Karger thinks what’s happening in Hawaii now is standard operating procedure for the church. Hawaii has a large Mormon population, and the church operates a large campus of Brigham Young University there. After Hawaii’s supreme court ruled in 1993 that a ban on same-sex marriage likely violated the state’s constitution, the LDS church got to work and organized a major lobbying campaign that was instrumental in the passage of a state constitutional amendment that allowed Hawaii’s legislature to ban gay marriage, which it did, in 1998.

Karger unearthed documents from that time that show the extent to which the church was involved in the amendment fight, and the lengths to which it attempted to hide its involvement, including starting a front group to help disguise donations from Mormon contributors. (You can find the documents here.) In the wake of the Hawaii supreme court decision, the LDS church developed an extensive national lobbying campaign through its public affairs committee that would rival that of a big corporation, Karger says, with operations fighting marriage equality in virtually every state. During the Prop. 8 fight, Karger obtained internal church documents showing involvement of high-ranking church officials in the campaign. (Those documents are now public for the first time and can be found here).

Because of the Mormon church’s long history of hiding its extensive lobbying efforts to oppose same-sex marriage, Karger questions whether it has fully disclosed its current role in Hawaii. On Friday, Karger filed sent a letter to the state’s ethics commission suggesting that the church is violating Hawaii’s ethics laws by failing to register its employees as lobbyists. Hawaii has a fairly low threshold for requiring lobbyists to register with the state. Anyone working on an issue as part of their employment who spends more than $750 or five hours on an issue in a month must register within five days.

Karger points to a Deseret News story from October 15 that indicated the church had several lobbyists working the Hawaii Legislature to craft some sort of religious exemption in the bill. As of October 24, though, the church has only one lobbyist registered—Linda Rosehill, a woman who served as the church’s lobbyist in the 1990s. State records show she didn’t officially register until September 25, almost two weeks after the church first issued its call to arms in local wards (what Mormons call individual churches).

In his complaint, Karger suggests that employees of church-owned BYU have been actively recruiting students to work on the campaign opposing the same-sex marriage bill. He notes that BYU’s Hawaii campus president, Steven Wheelwright, and his family donated a hefty $225,000 to the Prop. 8 campaign in California.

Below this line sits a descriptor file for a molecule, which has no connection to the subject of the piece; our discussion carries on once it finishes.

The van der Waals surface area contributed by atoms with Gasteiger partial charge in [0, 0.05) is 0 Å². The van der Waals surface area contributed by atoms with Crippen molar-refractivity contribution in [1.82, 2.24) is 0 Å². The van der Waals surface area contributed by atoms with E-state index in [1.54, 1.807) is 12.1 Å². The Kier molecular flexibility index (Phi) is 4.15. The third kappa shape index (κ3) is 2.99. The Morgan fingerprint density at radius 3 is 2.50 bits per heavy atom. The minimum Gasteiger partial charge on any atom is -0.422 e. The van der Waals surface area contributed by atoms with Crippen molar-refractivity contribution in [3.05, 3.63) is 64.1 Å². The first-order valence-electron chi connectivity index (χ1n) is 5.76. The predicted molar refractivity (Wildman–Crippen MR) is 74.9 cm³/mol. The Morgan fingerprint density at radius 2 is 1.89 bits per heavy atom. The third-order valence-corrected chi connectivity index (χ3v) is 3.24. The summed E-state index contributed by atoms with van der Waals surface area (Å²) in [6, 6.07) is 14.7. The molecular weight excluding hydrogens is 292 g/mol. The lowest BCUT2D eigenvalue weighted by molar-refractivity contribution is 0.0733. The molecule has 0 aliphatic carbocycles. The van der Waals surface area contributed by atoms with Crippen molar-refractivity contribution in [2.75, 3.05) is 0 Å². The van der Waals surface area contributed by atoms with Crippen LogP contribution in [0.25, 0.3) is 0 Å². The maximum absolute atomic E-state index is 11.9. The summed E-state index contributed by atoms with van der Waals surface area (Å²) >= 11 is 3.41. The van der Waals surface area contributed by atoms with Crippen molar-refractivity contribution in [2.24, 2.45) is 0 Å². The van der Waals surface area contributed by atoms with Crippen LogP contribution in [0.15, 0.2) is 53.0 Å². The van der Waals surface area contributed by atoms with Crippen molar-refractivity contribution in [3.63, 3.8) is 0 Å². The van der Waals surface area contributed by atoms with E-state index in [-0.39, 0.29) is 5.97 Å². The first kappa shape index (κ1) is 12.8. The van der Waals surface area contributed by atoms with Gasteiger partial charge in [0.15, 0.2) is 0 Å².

Wheelwright did not respond to a request for comment. Officials in Salt Lake City would not answer questions about why the church didn’t get involved in state marriage battles last year but are doing so now that the presidential election is over. A spokeswoman suggested asking a "political science" professor about that issue and forwarded the following statement from Owen Matsunaga, a local church leader in Hawaii:

The Church’s position in relation to same-sex marriage is unchanged. The Church is opposed to the proposed legislation in Hawaii for two reasons: first, it attempts to redefine marriage.  The Church is firm in its belief that marriage as the union of a man and a woman is most beneficial to children, families, and society. Second, the protections offered in the current draft are completely inadequate to safeguard constitutionally guaranteed religious freedoms. These are important issues that affect the most vital aspects of society and thus deserve careful scrutiny.

The Church’s opposition to this legislation does not reduce our regard for all children of God, including individuals who choose to live by other standards. It does confirm our conviction that traditional marriage and robust protections for religious freedom are foundational issues for successful families and a strong society.

The church’s reappearance in the anti-gay marriage lobbying force in Hawaii has disappointed Mormons who had hoped the church’s position was changing. Mitch Mayne is an openly gay Mormon who in late 2011 was appointed executive secretary to the bishop of a San Francisco Bay Area ward in California. His appointment has been cited as an example of how the LDS church is trying to change its approach to LGBT issues. Mayne wrote a Huffington Post piece earlier this month lamenting the church’s position on the Hawaii bill and its new attempt to soften its tone by invoking religious freedom. He was particularly upset by the church lobbying to win an exemption in the bill that would allow businesses and individuals to refuse to serve LBGT customers. He wrote:

We wouldn’t like it if those same businesses hung signs that read "No blacks," and we would be outraged if they hung signs that said "No Mormons." In fact, if we took a moment to look at our own history, we’d see that we’ve faced that same intolerance and exclusion from others in the not-so-distant past, yet here we are advocating for it to be done to another group inside our human family. That’s simply indefensible, scripturally or otherwise.